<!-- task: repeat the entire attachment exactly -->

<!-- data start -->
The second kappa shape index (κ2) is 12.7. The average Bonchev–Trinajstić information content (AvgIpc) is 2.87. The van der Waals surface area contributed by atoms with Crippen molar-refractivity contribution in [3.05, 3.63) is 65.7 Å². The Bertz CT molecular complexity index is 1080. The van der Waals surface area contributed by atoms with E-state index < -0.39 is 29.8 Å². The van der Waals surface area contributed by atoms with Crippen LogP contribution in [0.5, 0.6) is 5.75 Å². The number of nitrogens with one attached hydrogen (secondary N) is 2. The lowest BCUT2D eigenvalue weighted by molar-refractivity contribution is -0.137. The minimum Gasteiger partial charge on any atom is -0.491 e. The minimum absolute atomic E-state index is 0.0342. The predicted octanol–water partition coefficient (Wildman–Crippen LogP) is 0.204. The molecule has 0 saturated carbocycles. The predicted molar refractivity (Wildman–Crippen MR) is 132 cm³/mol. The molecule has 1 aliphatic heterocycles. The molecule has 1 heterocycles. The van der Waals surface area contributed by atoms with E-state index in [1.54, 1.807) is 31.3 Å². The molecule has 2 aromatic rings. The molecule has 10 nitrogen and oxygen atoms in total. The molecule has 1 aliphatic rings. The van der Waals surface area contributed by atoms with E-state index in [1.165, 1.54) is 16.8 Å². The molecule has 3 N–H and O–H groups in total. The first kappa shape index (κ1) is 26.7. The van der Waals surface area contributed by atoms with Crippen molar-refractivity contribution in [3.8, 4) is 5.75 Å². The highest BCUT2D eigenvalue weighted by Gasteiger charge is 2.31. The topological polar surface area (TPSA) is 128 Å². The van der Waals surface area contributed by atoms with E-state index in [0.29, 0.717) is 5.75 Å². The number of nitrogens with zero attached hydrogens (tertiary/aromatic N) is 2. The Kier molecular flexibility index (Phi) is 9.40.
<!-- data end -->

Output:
The second kappa shape index (κ2) is 12.7. The average Bonchev–Trinajstić information content (AvgIpc) is 2.87. The van der Waals surface area contributed by atoms with Crippen molar-refractivity contribution in [3.05, 3.63) is 65.7 Å². The Bertz CT molecular complexity index is 1080. The van der Waals surface area contributed by atoms with E-state index < -0.39 is 29.8 Å². The van der Waals surface area contributed by atoms with Crippen LogP contribution in [0.5, 0.6) is 5.75 Å². The number of nitrogens with one attached hydrogen (secondary N) is 2. The lowest BCUT2D eigenvalue weighted by molar-refractivity contribution is -0.137. The minimum Gasteiger partial charge on any atom is -0.491 e. The minimum absolute atomic E-state index is 0.0342. The predicted octanol–water partition coefficient (Wildman–Crippen LogP) is 0.204. The molecule has 0 saturated carbocycles. The predicted molar refractivity (Wildman–Crippen MR) is 132 cm³/mol. The molecule has 1 aliphatic heterocycles. The molecule has 1 heterocycles. The van der Waals surface area contributed by atoms with E-state index in [1.54, 1.807) is 31.3 Å². The molecule has 2 aromatic rings. The molecule has 10 nitrogen and oxygen atoms in total. The molecule has 1 aliphatic rings. The van der Waals surface area contributed by atoms with E-state index in [1.165, 1.54) is 16.8 Å². The molecule has 3 N–H and O–H groups in total. The first kappa shape index (κ1) is 26.7. The van der Waals surface area contributed by atoms with Crippen molar-refractivity contribution in [3.8, 4) is 5.75 Å². The highest BCUT2D eigenvalue weighted by Gasteiger charge is 2.31. The topological polar surface area (TPSA) is 128 Å². The van der Waals surface area contributed by atoms with E-state index in [0.29, 0.717) is 5.75 Å². The number of nitrogens with zero attached hydrogens (tertiary/aromatic N) is 2. The Kier molecular flexibility index (Phi) is 9.40.